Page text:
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Pathogenesis of congenital cytomegalovirus infection of the central nervous system

ESTER PERNJAK PUGEL ; Department of Histology and Embryology

Puni tekst: engleski pdf 299 Kb

str. 51-60

preuzimanja: 2.222



Human Cytomegalovirus (HCMV) is the leading viral cause of congenital infections in the central nervous system (CNS). HCMV infection in the brain is accompanied with wide spread encephalitis and developmental abnormalities of newborn brain which may result in severe long term sequelae. Due to species specificity of CMVs, animal models are frequently used for HCMV pathogenesis research. Murine cytomegalovirus (MCMV) shares many biological similarities to HCMV and therefore mouse model is most frequently used to study the pathogenesis of congenital HCMV infection. MCMV establishes productive infection in the brain parenchyma of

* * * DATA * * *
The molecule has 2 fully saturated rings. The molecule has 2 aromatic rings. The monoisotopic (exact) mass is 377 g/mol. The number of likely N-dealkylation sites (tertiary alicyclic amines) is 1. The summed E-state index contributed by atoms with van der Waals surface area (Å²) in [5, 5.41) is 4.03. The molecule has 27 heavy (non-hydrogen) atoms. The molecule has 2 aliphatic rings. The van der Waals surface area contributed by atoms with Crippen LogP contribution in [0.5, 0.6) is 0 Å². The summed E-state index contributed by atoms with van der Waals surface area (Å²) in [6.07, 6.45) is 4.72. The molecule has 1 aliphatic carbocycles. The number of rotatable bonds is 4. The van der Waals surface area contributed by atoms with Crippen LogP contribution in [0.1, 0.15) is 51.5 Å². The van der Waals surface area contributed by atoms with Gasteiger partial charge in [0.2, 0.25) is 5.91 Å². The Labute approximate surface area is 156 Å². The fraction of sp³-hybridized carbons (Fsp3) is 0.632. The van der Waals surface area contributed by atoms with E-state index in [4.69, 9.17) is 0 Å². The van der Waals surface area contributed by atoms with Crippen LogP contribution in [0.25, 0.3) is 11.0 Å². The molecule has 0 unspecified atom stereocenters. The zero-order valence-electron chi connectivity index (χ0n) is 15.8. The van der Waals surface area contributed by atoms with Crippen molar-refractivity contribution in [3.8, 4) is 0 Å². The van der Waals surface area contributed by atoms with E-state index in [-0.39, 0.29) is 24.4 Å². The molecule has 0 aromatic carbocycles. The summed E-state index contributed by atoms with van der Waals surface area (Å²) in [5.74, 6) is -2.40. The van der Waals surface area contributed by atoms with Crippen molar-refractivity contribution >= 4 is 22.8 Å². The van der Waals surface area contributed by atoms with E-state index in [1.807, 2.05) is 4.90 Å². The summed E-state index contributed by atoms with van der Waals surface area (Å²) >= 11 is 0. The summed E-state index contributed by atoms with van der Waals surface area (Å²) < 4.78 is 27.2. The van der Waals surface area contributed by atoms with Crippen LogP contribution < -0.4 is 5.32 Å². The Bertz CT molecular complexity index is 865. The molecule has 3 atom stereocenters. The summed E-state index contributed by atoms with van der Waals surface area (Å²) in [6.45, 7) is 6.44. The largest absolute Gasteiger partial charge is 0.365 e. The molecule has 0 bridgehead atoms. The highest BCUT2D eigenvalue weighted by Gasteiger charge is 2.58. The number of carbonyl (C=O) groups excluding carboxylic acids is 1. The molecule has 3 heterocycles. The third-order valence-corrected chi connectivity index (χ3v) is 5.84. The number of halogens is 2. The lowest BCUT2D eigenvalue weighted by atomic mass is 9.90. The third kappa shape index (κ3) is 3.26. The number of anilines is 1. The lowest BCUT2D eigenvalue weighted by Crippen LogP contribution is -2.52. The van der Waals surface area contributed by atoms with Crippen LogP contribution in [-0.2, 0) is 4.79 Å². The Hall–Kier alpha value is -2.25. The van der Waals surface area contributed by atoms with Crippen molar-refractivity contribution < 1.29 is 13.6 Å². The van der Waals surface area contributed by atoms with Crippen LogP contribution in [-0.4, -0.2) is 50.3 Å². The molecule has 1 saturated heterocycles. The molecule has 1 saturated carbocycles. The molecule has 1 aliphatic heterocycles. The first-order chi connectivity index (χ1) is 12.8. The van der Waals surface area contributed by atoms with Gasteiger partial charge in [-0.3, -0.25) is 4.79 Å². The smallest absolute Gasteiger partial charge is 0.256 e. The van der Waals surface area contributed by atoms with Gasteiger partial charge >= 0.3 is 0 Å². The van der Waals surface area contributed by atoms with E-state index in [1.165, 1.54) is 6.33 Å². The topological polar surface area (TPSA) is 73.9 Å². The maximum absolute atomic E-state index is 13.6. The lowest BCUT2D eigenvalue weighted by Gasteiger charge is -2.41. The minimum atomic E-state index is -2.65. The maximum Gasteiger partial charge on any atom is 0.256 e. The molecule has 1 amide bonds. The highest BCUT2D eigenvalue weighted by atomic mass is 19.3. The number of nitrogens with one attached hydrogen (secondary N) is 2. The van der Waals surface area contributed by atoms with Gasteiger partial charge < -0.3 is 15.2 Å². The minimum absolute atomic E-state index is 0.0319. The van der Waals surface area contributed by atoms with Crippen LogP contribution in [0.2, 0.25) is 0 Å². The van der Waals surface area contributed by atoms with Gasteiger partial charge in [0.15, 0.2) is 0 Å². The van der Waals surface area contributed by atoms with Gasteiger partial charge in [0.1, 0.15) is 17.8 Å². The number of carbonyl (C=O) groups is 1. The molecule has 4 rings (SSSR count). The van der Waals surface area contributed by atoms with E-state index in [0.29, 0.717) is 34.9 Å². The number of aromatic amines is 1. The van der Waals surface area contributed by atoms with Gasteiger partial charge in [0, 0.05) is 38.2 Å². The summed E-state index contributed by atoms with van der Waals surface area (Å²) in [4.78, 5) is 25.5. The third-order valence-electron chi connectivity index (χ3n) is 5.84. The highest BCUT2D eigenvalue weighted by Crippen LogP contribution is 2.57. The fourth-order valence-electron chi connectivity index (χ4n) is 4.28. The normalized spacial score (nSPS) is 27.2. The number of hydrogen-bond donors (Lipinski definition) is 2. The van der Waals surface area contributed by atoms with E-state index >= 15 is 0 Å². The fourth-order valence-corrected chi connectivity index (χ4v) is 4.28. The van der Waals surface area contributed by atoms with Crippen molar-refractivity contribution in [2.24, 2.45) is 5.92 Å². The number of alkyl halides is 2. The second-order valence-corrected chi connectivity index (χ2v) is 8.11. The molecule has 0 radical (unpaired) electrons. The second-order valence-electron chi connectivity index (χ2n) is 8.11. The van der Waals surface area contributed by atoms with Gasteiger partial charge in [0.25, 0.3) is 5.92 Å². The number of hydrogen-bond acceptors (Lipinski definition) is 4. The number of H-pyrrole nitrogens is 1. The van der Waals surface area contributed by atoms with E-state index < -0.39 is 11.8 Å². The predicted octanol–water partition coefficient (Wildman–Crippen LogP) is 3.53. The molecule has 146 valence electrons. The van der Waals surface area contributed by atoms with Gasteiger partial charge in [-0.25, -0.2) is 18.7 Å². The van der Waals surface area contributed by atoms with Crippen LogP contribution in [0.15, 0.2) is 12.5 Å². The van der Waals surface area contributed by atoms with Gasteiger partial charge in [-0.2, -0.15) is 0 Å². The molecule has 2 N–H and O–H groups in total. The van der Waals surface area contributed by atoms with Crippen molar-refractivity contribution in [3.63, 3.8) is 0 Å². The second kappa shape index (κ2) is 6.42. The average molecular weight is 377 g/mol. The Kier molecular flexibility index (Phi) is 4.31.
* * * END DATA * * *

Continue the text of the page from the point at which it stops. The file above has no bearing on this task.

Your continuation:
newborn mice which leads to extensive non-necrotizing multifocal widespread
encephalitis characterized with infiltration of both components of
innate and adaptive immunity.As a result, impairments in postnatal development of mouse cerebellum lead to long term motor and sensor disabilities. Extrapolated data from murine model indicate that CMV infection and inflammation in the developing CNS alter normal tissue programs in developing brain and, thus, are responsible for the neurological disorders associated with congenital CMV infection. High rate of sequelae following congenital CMV infection and insufficient antiviral therapy in perinatal period assigned CMV-specific vaccine as the highest priority of modern

Ključne riječi

Congenital Cytomegalovirus infection, Brain, Development

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